• Caltrop bush (Grasslands and Forests, TL 3)- This bush draws its name from its seeds which have long spines that are arranged similarly to the spikes on a caltrop. They can easily penetrate leather and are nearly impossible to remove from flesh without causing a great deal more damage. Cutting the individual seeds out is usually necessary. The seeds grow in clusters of 4-5 and as they reach maturity the cluster explodes violently, flinging the seeds up to 100 ft away. The flowers of this bush are used in several expensive perfumes. A bush can have both mature seeds and flowers on it at the same time.
  • Dreamstem (Forest, TL 2)- The berries of this shrub are tasty and nutritious, making them a highly-valued trail food in the Wilds, but all parts of the plant except the berries and seeds are highly toxic, causing terrifying hallucinations and diarrhea to the point of fatal dehydration. Unfortunately the berries are quite small and the stems easily come with them. It takes only 5 stems to poison a grown man. Be careful when picking and inspect all the berries before eating them. Inspiration is drawn from the real-world elderberry plant.
  • Fevergrass (Other: Swamps and bogs, TL 1)- For a few lucky individuals this plant poses no danger, but for 80% of the population the pollen of the aptly named fevergrass causes a severe allergic reaction: fevers, trouble breathing, and outbreaks of hives are all common immuno-responses. Fortunately this plant prefers wet areas and bogs, and it only spreads elsewhere during extremely wet years.
  • Glassgrass (Grasslands and Forests, TL 2)- A strange sort of grass with sharp silica pieces embedded in the edges. It will cut you even if you only brush it--walking through a patch of the stuff won't do you any better. Burning it is worse, because then the fine silica shards can get in your lungs. Alternate name and real-world inspiration: Ripgut grass.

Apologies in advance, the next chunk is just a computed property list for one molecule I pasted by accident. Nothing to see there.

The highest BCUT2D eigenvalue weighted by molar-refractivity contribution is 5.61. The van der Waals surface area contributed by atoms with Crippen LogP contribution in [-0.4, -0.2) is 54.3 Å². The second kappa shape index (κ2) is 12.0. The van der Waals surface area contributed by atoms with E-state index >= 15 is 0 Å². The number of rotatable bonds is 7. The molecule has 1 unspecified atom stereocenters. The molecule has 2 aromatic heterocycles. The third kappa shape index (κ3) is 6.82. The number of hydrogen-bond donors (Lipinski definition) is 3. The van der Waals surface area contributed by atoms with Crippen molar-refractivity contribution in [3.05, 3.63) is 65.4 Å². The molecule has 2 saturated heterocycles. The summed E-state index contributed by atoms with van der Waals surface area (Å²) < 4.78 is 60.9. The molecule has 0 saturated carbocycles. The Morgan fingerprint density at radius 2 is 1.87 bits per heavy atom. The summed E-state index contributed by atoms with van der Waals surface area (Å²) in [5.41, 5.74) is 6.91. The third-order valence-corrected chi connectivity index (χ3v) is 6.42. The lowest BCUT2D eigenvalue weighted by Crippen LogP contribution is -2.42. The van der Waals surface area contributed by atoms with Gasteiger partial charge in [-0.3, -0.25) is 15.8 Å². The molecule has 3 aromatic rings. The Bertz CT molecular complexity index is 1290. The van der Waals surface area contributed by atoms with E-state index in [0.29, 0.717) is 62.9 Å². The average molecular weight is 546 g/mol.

• Paintree (Forests and Grasslands, TL 4)- This somewhat common tree bears upon all its surfaces miniscule hairs which, when touched or breathed in, causes pain beyond the imagination of any who have not experienced it. Small exposures will cause agony for several weeks or months and can be retriggered by heat or cold for years after. Large exposures cause death. The hairs are easily broken off by wind and can be found several hundred feet downwind of the source. Treatment for skin contact involves waxing the area to pull out the hairs. Also called Gimpi and Stinging Bush. This plant was lifted directly from real life with no changes.
  • Poison Green (Aquatic, TL 2 or 3): A form of poisonous algae that flourishes in still water. Swimming in water which hosts it causes tremors, hallucinations and hypersalivation. Drinking water with it causes death within half an hour. Generally, concentrations high enough to affect humans turn the water emerald green, but smaller or slimmer individuals have less tolerance, succumbing to symptoms when exposed to water with only half the concentration necessary to affect a regular human. Because of this, small races like kobolds and halflings are particularly vulnerable to poison green.
  • Snare Vines (Jungle, TL 2 or 3)- These vines have serrated thorns which lock onto anything that walks into them as well as each other, often trapping animals and adventurers in a web of barbs. They are resistant to fire and the strong fibers present in the bark will rapidly dull most knives and swords. To escape requires the patience to unhook each vine individually. However, stands of these vines are frequently home to micaraptors whose scaly exterior allows them to easily slip through the vines, and in such cases snare vines are a bigger threat. The fibers of these vines are extremely useful for making rope which is far stronger than any other naturally-derived fiber.
  • Take-A-Piece Cactus (Desert, TL 3)- This cactus' spines can penetrate anything softer than iron plate with ease. Pieces break off easily and will grow into a new plant wherever they fall; stands covering several acres are somewhat common. A spine needs to penetrate by less than a millimeter to get a grip. Treatment is the same as for caltrop bush should it penetrate deeply, and washing the wound with tincture of silver is advised, as the spines carry on them an infection which will cause gangrene of the surrounding tissue if left alone. Also called Hugging Cholla. Inspired by the real-world Teddy-Bear Cactus.